subsequent part of the chancellor's speech. After prescribing a
universal council--that panacea which all the state doctors of the day
offered for the cure of the ills of the body politic--he advocated the
employment, meantime, of persuasion instead of force, of gentleness
rather than rigor, of charity and good works, as more effective than the
most trenchant of material weapons. And, while he recommended his
hearers to pray for the conversion of the erring, he exclaimed: "Let us
remove those diabolical words, names of parties, factions, and
seditions--'Lutherans,' 'Huguenots,' and 'Papists'--and let us retain
only the name of 'Christians.'"1 In concluding his address, he did
not forget to dwell upon the lamentable condition of the royal finances,
thrown into almost inextricable confusion by twelve or thirteen years of
continuous war and the expenses attending three magnificent weddings. He
begged the estates, while they exposed their grievances, not to fail to
provide the king with means for meeting his obligations.2
1 "Ostons ces mots diaboliques, noms de parts, factions et
séditions; luthériens, huguenauds, papistes; ne changeons le nom
de chrestien." La Place, p. 87.
2 The chancellor's address is given in extenso in Pierre
de la Place, Commentaires de l'estat de la religion et république pp.
80-88; and in the Histoire ecclés. des égl. réf., i. 257-268. De Thou,
iii. (liv. xxvii.) 3-7. "Habuit longam orationem Cancellarius," says
Beza, "in qua initio quidem pulchre multa de antiquo regni statu
disseruit, sed mox aulicum suum ingenium prodidit." Letter to
Bullinger, Jan. 22, 1561, Baum, Theod. Beza, ii. App., 19. Prof. Baum
has shown (vol. ii., p. 159, note) that this last assertion is fully
borne out by portions of the speech, even when viewed quite
independently of the impatience naturally felt by a Huguenot when an
enlightened statesman undertook to sail a middle course where justice
was so evidently on one side. I refer, for instance, to that
extraordinary passage in which L'Hospital speaks of the treatment to
which the Protestants had hitherto been subjected as so gentle, "qu'il
semble plus correction paternelle que punition. Il n'y a eu ni portes
forcées, ny murailles de villes abbattues, ni maisons bruslées, ny
priviléges ostés aux villes, commes les princes voisins ont faict de
nostre temps en pareils troubles et séditions." La Place, ubi supra,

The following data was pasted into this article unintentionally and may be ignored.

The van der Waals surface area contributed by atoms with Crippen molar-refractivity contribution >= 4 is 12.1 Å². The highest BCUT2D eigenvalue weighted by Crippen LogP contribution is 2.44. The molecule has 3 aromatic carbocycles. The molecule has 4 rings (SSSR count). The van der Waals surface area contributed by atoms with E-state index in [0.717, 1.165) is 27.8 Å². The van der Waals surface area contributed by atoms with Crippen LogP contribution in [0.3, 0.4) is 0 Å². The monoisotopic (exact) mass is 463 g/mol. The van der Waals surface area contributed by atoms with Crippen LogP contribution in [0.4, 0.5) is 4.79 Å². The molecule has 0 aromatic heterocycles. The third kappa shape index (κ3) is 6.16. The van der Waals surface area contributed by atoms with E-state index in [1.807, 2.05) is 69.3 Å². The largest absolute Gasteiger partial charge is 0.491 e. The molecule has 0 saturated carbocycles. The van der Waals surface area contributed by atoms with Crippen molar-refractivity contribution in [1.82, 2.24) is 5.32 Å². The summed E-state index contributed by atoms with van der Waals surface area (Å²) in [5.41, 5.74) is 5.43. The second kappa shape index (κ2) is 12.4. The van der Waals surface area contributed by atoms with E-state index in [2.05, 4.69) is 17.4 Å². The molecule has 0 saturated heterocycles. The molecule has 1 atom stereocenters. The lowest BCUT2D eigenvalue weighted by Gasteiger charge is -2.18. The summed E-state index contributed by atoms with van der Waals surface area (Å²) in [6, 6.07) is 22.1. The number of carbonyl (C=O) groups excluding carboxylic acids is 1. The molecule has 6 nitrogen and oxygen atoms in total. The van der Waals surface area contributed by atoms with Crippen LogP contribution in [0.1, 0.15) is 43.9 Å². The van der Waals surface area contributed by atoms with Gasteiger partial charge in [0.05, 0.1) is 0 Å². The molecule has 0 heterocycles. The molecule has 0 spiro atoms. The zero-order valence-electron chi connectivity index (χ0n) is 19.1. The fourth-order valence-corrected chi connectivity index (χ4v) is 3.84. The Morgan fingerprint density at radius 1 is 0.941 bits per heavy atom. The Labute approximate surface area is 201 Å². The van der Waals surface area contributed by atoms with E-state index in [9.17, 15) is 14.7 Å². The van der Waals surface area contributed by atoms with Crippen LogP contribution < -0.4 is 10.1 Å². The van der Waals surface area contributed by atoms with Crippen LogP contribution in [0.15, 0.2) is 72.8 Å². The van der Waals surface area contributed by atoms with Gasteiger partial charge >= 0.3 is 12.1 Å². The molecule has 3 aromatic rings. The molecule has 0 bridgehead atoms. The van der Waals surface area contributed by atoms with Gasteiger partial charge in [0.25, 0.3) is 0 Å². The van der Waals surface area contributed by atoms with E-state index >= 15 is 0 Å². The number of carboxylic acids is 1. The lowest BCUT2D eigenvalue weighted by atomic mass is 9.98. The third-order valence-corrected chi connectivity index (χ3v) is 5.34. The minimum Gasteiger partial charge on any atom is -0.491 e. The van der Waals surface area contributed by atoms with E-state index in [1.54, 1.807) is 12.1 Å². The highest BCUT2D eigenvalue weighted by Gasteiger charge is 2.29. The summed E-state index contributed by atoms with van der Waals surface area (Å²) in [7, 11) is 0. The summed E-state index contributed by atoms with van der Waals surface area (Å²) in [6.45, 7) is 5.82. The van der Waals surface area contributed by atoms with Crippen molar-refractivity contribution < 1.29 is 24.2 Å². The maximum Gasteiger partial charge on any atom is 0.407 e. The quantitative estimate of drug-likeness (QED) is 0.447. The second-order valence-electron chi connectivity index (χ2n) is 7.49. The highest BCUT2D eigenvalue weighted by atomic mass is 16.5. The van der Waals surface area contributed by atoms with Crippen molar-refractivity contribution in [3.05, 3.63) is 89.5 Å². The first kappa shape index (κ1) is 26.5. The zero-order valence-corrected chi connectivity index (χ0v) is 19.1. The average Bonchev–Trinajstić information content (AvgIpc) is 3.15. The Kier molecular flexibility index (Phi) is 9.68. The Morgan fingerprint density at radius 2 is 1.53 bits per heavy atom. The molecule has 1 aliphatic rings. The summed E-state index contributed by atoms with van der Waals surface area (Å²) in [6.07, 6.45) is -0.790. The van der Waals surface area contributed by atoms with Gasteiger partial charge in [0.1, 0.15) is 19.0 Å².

p. 87. See other points specified in Histoire ecclés., ubi supra.
Effrontery of Cardinal Lorraine. De Rochefort orator for the noblesse.
L'Ange for the tiers état.
It now devolved upon the deputies to prepare a statement of their
grievances, and for this purpose the "noblesse" retired to the
Dominican, the clergy to the Franciscan, and the "tiers" to the
Carmelite convents.1 The Cardinal of Lorraine had had the effrontery
to solicit, through his creatures, the honor of representing the three
orders collectively; but the proposition had been rejected with
undissembled derision. Loud voices were heard from among the deputies of
the people, crying, "We do not choose to select him to speak for us of
whom we intend to offer our complaints!"2 Three orators were deputed
to speak for the three orders.3 The Sieur de Rochefort, in behalf of
the nobles, declared their approval of the government of Catharine, but
insisted at some length upon the necessity of conciliating their good
will by a studious regard for their privileges. He likened the king to
the sun and the "noblesse" to the moon. Any conflict between the two
would produce an eclipse that would darken the entire earth. He
denounced the chicanery of the ecclesiastical courts and the non-residence
of the priests;4 and he closed by presenting a petition, which was read
1 La Place, 88.
2 Ib., 79; Hist. ecclés., i. 269, 270; Beza to Bullinger,
Jan. 22, 1561, ubi supra: "quam ipsius audaciam cum nobilitas et plebs
magno cum fremitu repulisset, indignatus ille ne suæ quidem Ecclesiæ
patrocinium suscipere voluit."
3 This was on the 1st day of Jan., 1561: "Habuerunt hi
singuli suas orationes publice, sedente rege et delecto ipsius concilio,
Calendis Januarii." Letter of Beza, ubi supra, p. 20.
4 All previous legislation appears to have proved
fruitless. "Wheresoever the carcase is, there will the eagles be
gathered together." It was all in vain to endeavor to confine the gay
and aspiring ecclesiastics to the provinces, so long as promotion was
only to be found at Paris and worldly pleasures in the large cities. An
edict of 1557, enjoining residence, Haton tells us, had little effect.
It was obeyed only by the poorest and most obscure of the curates, and
by them only for a short time. The great were not able to observe it, if
they would. How could they? They could not have told on which benefice
to reside, for they held many. "Ung homme seul tenoit un archevesché, un
évesché et trois abbayes tout ensemble; ung aultre deux ou trois cures,
avec aultant de prieurez, le tout par permission et dispense du pape....
Et pour ce ne sçavoient auquel desditz bénéfices ilz debvoient
résider." Mém. de Claude Haton, i. 91.
aloud by one of the secretaries of state, demanding the grant of churches
for the use of those nobles who preferred the purer worship.1 The
Bordalese lawyer, Jean L'Ange, in the name of the people, dwelt chiefly
on the three capital vices of the clergy--ignorance, avarice, and luxury,2
and portrayed very effectively the general disorders, the intolerable tyranny
of the Guises, the exhausted state of the public treasury, and the means of
restoring the Church to purity of faith and regularity of discipline.